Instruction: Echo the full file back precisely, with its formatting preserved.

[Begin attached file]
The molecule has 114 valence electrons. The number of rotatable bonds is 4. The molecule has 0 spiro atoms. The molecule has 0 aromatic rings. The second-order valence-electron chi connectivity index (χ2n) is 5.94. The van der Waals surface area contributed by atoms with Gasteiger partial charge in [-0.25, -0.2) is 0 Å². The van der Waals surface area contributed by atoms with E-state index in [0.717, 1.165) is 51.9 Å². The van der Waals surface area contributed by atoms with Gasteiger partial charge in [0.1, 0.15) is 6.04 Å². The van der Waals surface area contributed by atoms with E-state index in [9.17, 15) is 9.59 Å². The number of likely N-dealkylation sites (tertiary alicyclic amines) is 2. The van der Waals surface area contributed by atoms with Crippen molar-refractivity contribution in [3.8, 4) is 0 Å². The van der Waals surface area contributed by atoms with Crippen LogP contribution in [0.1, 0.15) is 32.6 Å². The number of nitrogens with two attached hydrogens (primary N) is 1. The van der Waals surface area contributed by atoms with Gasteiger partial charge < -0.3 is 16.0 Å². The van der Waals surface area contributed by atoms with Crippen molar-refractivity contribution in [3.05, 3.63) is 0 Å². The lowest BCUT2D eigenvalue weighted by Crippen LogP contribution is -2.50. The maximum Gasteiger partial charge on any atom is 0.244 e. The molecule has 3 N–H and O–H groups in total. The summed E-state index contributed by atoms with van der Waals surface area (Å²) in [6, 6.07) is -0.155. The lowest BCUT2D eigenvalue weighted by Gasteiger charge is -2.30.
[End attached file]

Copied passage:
The molecule has 114 valence electrons. The number of rotatable bonds is 4. The molecule has 0 spiro atoms. The molecule has 0 aromatic rings. The second-order valence-electron chi connectivity index (χ2n) is 5.94. The van der Waals surface area contributed by atoms with Gasteiger partial charge in [-0.25, -0.2) is 0 Å². The van der Waals surface area contributed by atoms with E-state index in [0.717, 1.165) is 51.9 Å². The van der Waals surface area contributed by atoms with Gasteiger partial charge in [0.1, 0.15) is 6.04 Å². The van der Waals surface area contributed by atoms with E-state index in [9.17, 15) is 9.59 Å². The number of likely N-dealkylation sites (tertiary alicyclic amines) is 2. The van der Waals surface area contributed by atoms with Crippen molar-refractivity contribution in [3.8, 4) is 0 Å². The van der Waals surface area contributed by atoms with Crippen LogP contribution in [0.1, 0.15) is 32.6 Å². The number of nitrogens with two attached hydrogens (primary N) is 1. The van der Waals surface area contributed by atoms with Gasteiger partial charge < -0.3 is 16.0 Å². The van der Waals surface area contributed by atoms with Crippen molar-refractivity contribution in [3.05, 3.63) is 0 Å². The lowest BCUT2D eigenvalue weighted by Crippen LogP contribution is -2.50. The maximum Gasteiger partial charge on any atom is 0.244 e. The molecule has 3 N–H and O–H groups in total. The summed E-state index contributed by atoms with van der Waals surface area (Å²) in [6, 6.07) is -0.155. The lowest BCUT2D eigenvalue weighted by Gasteiger charge is -2.30.